Though he was expected to contribute early, Turner has played a slightly bigger role this season with senior defensive tackles Tyler Horn and Justin Taimatuia out for the year with injuries. In four games, Turner has three tackles — sharing a tackle for loss with Gabe Perez on Saturday against Louisiana — and two pass breakups. He feels he is getting more and more acclimated, and pointed out he only has two seasons to make an impact, so the time is now.
“Out of everything, this is the hardest thing I’ve ever had to do in my life — play football for Boise State,” Turner said.
Boise State defensive line coach Steve Caldwell said “it was a whole new world” for Turner when he first underwent conditioning and started practicing. But the veteran assistant also said Turner is finding his place.
“His big thing is becoming more consistent,” Caldwell said. “He has really caught on to playing at the level we want him to and playing hard all the time and running to the ball. There are still a lot of technique things that he comes out of that he needs to get better at, but I’m happy where he is.”
Turner’s teammates have welcomed the gregarious Turner with open arms. Linebacker Ben Weaver said he did not know much of Turner’s story until this summer when he drove him to a team bowling outing.
“He was very open about it, it was kind of an unbelievable story, how much courage he has,” Weaver said. “It’s amazing he made it here and he can only go further.”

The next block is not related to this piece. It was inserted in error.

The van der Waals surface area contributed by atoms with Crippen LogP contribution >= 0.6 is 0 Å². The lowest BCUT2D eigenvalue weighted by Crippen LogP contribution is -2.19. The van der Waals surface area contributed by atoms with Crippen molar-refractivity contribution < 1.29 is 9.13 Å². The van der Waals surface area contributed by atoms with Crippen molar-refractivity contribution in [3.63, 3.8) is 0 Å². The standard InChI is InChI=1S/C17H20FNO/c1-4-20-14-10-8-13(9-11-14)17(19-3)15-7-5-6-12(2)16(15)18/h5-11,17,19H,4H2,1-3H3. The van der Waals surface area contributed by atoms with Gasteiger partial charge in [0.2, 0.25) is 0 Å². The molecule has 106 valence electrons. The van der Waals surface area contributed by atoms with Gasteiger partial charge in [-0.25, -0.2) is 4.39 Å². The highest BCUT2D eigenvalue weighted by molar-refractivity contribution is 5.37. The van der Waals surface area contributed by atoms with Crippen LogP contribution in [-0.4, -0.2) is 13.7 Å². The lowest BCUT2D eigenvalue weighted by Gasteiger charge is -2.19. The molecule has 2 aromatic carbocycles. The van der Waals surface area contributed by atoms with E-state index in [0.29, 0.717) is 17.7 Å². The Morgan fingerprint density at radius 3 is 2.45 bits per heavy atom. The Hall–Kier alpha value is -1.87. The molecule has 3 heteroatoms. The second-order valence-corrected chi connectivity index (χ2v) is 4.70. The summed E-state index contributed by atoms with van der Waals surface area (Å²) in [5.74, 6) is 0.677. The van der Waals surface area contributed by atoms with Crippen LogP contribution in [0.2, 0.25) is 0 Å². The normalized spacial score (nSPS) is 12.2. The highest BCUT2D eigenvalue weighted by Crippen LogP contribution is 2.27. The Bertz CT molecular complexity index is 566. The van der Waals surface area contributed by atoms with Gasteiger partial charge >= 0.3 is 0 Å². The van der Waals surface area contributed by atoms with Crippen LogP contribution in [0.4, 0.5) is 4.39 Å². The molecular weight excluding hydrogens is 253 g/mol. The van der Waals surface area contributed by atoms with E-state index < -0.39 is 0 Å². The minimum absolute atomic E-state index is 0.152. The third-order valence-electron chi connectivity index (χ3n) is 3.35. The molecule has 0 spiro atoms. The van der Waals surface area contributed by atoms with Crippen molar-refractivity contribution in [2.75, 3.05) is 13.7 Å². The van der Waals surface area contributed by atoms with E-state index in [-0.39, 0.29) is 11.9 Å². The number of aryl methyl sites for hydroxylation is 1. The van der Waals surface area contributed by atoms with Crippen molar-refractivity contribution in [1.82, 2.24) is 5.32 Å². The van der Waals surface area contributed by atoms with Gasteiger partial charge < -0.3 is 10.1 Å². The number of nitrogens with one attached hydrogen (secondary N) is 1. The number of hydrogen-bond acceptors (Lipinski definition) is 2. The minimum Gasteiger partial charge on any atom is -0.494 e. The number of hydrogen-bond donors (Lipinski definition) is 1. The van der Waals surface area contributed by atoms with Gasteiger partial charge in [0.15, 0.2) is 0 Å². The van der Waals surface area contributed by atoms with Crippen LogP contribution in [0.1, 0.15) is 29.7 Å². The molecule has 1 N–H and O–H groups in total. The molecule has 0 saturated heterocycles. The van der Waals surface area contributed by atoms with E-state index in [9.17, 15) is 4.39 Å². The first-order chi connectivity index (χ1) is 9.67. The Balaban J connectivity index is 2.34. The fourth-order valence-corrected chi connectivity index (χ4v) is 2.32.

Caldwell said the topic of what Turner has gone through doesn’t come up much, but he obviously is well aware, with hopes it inspires him.
“We don’t talk about the past,” Caldwell said. “I think any time you’ve gone through things in your life, if you’re the right type of person, then you take that as a motivation and try to get better and push yourself harder so you maybe never have to go back there or your family never has to go back there.”
I passed all my classes,Graduating with honors , and leaving to follow my dreams of being a Student and then a Athlete God is good#ATF#Boise
— Antoine L. Turner (@AiReZsO720) May 21, 2014
Coming to a new place where hard work took on a new definition, Turner has embraced the challenge, and has a little bit of extra stability with DeMarrco, who has enrolled at Boise State. The pair would sometimes sleep in her car or scrounge money from her job to get a hotel room before the waiver.
“It was a big transition for her, because she’s never been away from home, so I’m using what I know about being away from home to help her now,” Turner said.
Turner calls being a part of the Boise State program “exhilarating.” Now, Boise is home — a word with incredible meaning to him.
“To be able to eat every day and not worry about much, that’s just a blessing from God — I couldn’t ask for nothing more from this school, what it’s done for me, that’s pretty awesome,” Turner said. “… I love this team, I love this city. I want to do as much as I can for this city and this team, just to pay my respects for everything they’ve done for me. I’m just hoping one of these games I can have 100,000 sacks in one game and 20,000 tackles for loss, just to say thank you.”